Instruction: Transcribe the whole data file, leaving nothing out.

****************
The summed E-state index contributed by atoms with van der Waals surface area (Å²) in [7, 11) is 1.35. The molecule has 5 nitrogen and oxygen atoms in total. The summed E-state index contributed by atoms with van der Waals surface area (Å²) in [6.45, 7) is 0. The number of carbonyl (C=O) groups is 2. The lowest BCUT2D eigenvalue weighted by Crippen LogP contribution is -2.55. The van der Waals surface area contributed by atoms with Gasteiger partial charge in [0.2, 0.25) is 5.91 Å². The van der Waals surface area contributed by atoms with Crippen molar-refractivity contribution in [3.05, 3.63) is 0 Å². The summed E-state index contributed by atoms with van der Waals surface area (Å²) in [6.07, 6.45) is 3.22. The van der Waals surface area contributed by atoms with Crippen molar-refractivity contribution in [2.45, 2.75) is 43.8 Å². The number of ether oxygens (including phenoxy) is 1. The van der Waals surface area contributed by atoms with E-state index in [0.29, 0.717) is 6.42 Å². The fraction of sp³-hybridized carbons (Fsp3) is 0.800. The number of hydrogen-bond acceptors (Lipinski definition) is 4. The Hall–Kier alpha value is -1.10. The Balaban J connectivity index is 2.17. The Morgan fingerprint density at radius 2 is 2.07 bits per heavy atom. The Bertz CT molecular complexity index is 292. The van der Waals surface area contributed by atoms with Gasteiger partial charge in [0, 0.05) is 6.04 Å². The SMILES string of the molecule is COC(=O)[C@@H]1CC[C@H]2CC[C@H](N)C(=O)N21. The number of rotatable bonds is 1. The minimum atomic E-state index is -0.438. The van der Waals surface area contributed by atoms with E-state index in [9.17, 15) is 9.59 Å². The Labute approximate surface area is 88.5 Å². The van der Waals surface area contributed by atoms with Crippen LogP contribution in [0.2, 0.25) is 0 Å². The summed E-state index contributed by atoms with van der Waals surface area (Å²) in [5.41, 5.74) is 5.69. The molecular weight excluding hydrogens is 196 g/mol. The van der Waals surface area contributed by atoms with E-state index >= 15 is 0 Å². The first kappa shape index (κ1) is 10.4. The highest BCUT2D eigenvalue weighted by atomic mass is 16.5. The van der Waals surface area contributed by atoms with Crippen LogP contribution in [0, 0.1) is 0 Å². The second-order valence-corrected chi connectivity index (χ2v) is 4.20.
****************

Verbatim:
The summed E-state index contributed by atoms with van der Waals surface area (Å²) in [7, 11) is 1.35. The molecule has 5 nitrogen and oxygen atoms in total. The summed E-state index contributed by atoms with van der Waals surface area (Å²) in [6.45, 7) is 0. The number of carbonyl (C=O) groups is 2. The lowest BCUT2D eigenvalue weighted by Crippen LogP contribution is -2.55. The van der Waals surface area contributed by atoms with Gasteiger partial charge in [0.2, 0.25) is 5.91 Å². The van der Waals surface area contributed by atoms with Crippen molar-refractivity contribution in [3.05, 3.63) is 0 Å². The summed E-state index contributed by atoms with van der Waals surface area (Å²) in [6.07, 6.45) is 3.22. The van der Waals surface area contributed by atoms with Crippen molar-refractivity contribution in [2.45, 2.75) is 43.8 Å². The number of ether oxygens (including phenoxy) is 1. The van der Waals surface area contributed by atoms with E-state index in [0.29, 0.717) is 6.42 Å². The fraction of sp³-hybridized carbons (Fsp3) is 0.800. The number of hydrogen-bond acceptors (Lipinski definition) is 4. The Hall–Kier alpha value is -1.10. The Balaban J connectivity index is 2.17. The Morgan fingerprint density at radius 2 is 2.07 bits per heavy atom. The Bertz CT molecular complexity index is 292. The van der Waals surface area contributed by atoms with Gasteiger partial charge in [0, 0.05) is 6.04 Å². The SMILES string of the molecule is COC(=O)[C@@H]1CC[C@H]2CC[C@H](N)C(=O)N21. The number of rotatable bonds is 1. The minimum atomic E-state index is -0.438. The van der Waals surface area contributed by atoms with E-state index in [9.17, 15) is 9.59 Å². The Labute approximate surface area is 88.5 Å². The van der Waals surface area contributed by atoms with Crippen LogP contribution in [0.2, 0.25) is 0 Å². The summed E-state index contributed by atoms with van der Waals surface area (Å²) in [5.41, 5.74) is 5.69. The molecular weight excluding hydrogens is 196 g/mol. The van der Waals surface area contributed by atoms with E-state index >= 15 is 0 Å². The first kappa shape index (κ1) is 10.4. The highest BCUT2D eigenvalue weighted by atomic mass is 16.5. The van der Waals surface area contributed by atoms with Crippen LogP contribution in [0, 0.1) is 0 Å². The second-order valence-corrected chi connectivity index (χ2v) is 4.20.